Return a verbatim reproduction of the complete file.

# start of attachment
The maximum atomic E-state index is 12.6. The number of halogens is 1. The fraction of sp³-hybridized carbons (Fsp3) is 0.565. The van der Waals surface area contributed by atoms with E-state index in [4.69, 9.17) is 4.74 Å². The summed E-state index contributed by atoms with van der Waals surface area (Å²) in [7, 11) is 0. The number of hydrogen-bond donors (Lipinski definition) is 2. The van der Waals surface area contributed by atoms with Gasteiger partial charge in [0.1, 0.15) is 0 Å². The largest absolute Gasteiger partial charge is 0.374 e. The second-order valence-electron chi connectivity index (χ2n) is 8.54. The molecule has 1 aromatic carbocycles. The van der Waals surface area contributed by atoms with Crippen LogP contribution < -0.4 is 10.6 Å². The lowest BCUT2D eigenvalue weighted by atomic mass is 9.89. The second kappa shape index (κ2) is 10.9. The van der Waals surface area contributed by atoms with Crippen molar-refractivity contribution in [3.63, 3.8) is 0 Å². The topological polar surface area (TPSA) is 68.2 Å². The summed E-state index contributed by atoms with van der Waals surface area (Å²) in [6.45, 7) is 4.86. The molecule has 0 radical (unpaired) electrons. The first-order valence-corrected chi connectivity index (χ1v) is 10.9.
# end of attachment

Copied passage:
The maximum atomic E-state index is 12.6. The number of halogens is 1. The fraction of sp³-hybridized carbons (Fsp3) is 0.565. The van der Waals surface area contributed by atoms with E-state index in [4.69, 9.17) is 4.74 Å². The summed E-state index contributed by atoms with van der Waals surface area (Å²) in [7, 11) is 0. The number of hydrogen-bond donors (Lipinski definition) is 2. The van der Waals surface area contributed by atoms with Gasteiger partial charge in [0.1, 0.15) is 0 Å². The largest absolute Gasteiger partial charge is 0.374 e. The second-order valence-electron chi connectivity index (χ2n) is 8.54. The molecule has 1 aromatic carbocycles. The van der Waals surface area contributed by atoms with Crippen LogP contribution < -0.4 is 10.6 Å². The lowest BCUT2D eigenvalue weighted by atomic mass is 9.89. The second kappa shape index (κ2) is 10.9. The van der Waals surface area contributed by atoms with Crippen molar-refractivity contribution in [3.63, 3.8) is 0 Å². The topological polar surface area (TPSA) is 68.2 Å². The summed E-state index contributed by atoms with van der Waals surface area (Å²) in [6.45, 7) is 4.86. The molecule has 0 radical (unpaired) electrons. The first-order valence-corrected chi connectivity index (χ1v) is 10.9.